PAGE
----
How often have you seen leaders announce a major change effort without having thought through what was really required to get it done? People struggle with such a change because without knowing its true scope, they cannot effectively fit it into their already burdened workloads. Employees can end up feeling jerked around because the leaders back-peddle and try to stop or modify the change once they grasp its true requirements. Changes kicked off like this seldom succeed, and more often than not, damage morale.
It doesn’t have to be this way.
Executives can take a few disciplined steps at the onset of change to ensure that they understand and commit to the full magnitude of what they are asking of the organization. They can identify up front what will be touched by the change, who will be impacted, and what resources (human and capital) will be required to get it done quickly and efficiently. This requires leaders “to get real about their change efforts.” By doing this up-front work, leaders set up both the change and the organization for success. Here are the Five Steps to Getting Real about Change.
Create a compelling, yet realistic picture of what results you intend the change to produce for your organization. Include how the organization will operate when it has successfully achieved your outcomes. Be as specific as possible, realizing that initially your outcomes may be very general.
Identify the various areas where change will be required, such as changes to structure, services, products, business processes, IT, management systems, customer contact, mindset, behavior, or culture. Overtly name the initiatives that will drive these changes, and map how they interact with each other.
This is the heart of the Get Real Strategy. An Initial Impact Analysis is a quick and simple “check the box” exercise. It identifies the organizational/technical and human/cultural areas of your current operations that will be altered or affected by your change effort. This reveals the real magnitude of work required to achieve your desired outcomes.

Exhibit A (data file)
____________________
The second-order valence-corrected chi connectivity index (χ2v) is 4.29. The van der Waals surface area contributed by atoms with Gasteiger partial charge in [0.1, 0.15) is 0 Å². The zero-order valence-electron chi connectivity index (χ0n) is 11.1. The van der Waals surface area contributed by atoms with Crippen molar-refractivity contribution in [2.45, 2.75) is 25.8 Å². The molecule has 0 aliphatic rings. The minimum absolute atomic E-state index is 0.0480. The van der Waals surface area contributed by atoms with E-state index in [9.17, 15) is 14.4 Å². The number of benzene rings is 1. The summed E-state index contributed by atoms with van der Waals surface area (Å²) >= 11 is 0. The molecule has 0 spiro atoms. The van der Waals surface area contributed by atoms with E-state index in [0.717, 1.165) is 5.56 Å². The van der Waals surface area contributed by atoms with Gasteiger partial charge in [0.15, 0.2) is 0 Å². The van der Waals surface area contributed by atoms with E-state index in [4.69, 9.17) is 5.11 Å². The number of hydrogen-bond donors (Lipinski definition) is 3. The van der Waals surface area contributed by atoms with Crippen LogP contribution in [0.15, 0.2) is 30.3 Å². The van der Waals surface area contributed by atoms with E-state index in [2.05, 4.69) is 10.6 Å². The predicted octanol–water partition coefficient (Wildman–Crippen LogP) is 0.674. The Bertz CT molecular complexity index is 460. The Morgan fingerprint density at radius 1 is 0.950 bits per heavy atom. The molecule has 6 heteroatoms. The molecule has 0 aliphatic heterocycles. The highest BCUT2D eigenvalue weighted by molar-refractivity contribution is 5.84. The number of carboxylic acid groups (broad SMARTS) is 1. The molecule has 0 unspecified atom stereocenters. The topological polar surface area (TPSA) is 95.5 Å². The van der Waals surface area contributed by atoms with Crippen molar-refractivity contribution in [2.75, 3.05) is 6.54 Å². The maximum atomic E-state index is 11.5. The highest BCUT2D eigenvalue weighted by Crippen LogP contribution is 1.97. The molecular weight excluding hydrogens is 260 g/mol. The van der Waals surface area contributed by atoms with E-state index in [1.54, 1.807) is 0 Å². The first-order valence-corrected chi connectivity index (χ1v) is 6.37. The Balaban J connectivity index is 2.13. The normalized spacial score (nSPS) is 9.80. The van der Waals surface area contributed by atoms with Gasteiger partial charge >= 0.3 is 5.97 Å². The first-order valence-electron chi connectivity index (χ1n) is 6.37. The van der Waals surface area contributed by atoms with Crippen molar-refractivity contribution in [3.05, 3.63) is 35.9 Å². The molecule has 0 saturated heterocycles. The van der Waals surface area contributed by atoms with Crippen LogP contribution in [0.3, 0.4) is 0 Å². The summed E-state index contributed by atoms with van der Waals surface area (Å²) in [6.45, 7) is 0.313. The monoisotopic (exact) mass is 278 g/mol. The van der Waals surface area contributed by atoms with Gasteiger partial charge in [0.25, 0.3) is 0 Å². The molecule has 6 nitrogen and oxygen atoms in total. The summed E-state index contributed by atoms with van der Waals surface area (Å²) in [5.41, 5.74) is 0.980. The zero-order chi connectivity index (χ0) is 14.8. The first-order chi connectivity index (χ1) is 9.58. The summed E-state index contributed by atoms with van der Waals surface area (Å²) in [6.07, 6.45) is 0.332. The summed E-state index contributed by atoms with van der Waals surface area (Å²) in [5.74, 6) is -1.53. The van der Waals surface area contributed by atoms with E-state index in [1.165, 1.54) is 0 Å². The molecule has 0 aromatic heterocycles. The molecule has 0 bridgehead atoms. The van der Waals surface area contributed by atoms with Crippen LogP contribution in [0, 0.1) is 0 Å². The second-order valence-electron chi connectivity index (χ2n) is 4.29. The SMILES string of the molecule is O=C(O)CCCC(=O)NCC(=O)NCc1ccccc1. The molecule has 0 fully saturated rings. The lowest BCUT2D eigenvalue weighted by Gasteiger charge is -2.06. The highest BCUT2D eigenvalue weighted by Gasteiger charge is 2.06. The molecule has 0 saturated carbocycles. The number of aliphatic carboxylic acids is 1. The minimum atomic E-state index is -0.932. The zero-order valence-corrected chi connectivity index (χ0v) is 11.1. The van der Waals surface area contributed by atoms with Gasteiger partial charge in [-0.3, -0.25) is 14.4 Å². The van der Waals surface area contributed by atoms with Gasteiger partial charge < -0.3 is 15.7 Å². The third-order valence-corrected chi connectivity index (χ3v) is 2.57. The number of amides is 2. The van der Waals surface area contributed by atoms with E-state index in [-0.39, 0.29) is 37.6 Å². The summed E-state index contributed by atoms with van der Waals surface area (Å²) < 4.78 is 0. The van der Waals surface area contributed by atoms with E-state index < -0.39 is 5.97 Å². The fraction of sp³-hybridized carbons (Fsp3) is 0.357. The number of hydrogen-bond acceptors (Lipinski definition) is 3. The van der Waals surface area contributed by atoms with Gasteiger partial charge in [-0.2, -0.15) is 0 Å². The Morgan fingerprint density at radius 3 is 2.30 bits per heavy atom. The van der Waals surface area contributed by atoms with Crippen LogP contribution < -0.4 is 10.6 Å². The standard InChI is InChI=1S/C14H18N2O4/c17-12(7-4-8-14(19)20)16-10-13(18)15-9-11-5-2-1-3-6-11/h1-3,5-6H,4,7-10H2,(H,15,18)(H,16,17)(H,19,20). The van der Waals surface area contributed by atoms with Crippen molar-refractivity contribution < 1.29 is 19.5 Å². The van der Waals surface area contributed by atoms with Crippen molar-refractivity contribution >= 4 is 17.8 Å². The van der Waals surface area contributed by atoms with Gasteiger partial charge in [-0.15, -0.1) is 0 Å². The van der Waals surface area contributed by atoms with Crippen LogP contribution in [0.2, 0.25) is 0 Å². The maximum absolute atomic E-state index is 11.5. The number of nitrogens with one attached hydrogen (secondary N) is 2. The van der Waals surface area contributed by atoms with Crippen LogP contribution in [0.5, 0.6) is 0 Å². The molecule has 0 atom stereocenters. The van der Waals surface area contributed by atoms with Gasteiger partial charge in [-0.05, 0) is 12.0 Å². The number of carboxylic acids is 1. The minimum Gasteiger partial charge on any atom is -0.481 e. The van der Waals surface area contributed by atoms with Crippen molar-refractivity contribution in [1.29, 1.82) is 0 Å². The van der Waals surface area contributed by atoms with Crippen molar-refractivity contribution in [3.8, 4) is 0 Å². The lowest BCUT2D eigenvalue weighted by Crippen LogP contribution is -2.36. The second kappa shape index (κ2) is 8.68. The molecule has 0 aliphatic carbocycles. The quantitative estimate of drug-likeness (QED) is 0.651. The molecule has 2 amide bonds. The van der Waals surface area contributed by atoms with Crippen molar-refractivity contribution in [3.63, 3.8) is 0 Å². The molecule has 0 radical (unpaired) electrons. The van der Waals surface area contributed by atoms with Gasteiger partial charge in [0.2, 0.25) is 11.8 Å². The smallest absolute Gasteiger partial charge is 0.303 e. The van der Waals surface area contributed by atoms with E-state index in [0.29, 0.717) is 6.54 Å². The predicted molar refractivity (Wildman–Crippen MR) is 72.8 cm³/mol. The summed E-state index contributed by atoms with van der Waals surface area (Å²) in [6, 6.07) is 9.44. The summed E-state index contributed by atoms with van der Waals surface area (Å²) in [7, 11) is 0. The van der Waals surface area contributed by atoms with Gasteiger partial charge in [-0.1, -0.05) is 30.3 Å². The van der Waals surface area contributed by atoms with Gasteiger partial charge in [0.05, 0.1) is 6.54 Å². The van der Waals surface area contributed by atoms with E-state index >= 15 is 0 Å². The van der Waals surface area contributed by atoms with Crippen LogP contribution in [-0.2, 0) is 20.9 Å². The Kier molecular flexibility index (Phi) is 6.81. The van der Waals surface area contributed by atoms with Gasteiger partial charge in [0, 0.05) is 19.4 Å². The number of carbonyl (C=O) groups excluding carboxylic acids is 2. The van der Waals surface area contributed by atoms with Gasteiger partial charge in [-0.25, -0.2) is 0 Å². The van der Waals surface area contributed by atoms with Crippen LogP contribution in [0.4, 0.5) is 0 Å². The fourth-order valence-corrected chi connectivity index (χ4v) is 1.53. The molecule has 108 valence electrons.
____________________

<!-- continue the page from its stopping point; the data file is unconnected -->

Impact areas might include those listed above, as well as things like governance, union relations, job design, skills, teamwork, norms, resources, and dozens more.
Identifying impact areas opens leaders’ eyes about the true scope of change they are initiating. Why? Because each item will require time, people, planning, action, resources, and oversight.
Is this exercise too operational for executives? Hardly! Identifying the true impacts is strategic work, and often reveals show-stoppers and levels of complexity that cause the leaders to rethink the change’s outcomes, or more likely, its resource base and pacing. Adjusting outcomes, scope, pacing or resources early will save you from tremendous headaches later.
Readiness is a factor of recent change history, current morale, and trust in leadership, among other things. It sets the emotional stage for whether people will positively engage in change. Capacity is a product of workload, skills, resources, and time.
Now, having a more accurate assessment of the magnitude of your impacts, you can identify what level of readiness and capacity you will need for the change to succeed. Be sure to consider the emotional residue of your organization’s recent history with change and its current workload, priorities, and climate.
Remember, each of the impact areas will need specific people to oversee them. Additional people will certainly be involved —in cross-functional meetings, studies, design sessions, decision-making, and the like. This is all time required away from these people’s normal operational responsibilities and will influence capacity. Make sure that the people involved have legitimate and adequate time to do the work required for the change.
Once you have mapped how you are going to engage your stakeholders in each of your impact areas, you can more easily assess whether you have the capacity to succeed, given operational priorities and goals.
Depending on the level of readiness and capacity to succeed, your leaders may need to re-scope your change outcomes. At least now they can make intelligent decisions about whether the change as currently scoped is set up to succeed. This is much smarter than simply naming a change and blindly assuming that the organization can actually handle it.
Whether it proceeds as scoped or gets stopped or modified, you can rest assured that your leaders will be far more committed to the change having done this due diligence to identify its real impacts. Plus, your people will understand the change better, and your current operations will be less negatively impacted because your leaders will make far more intelligent decisions regarding pacing and resource allocation. Help your leaders get real about the magnitude of your change. You owe it to your people and organization.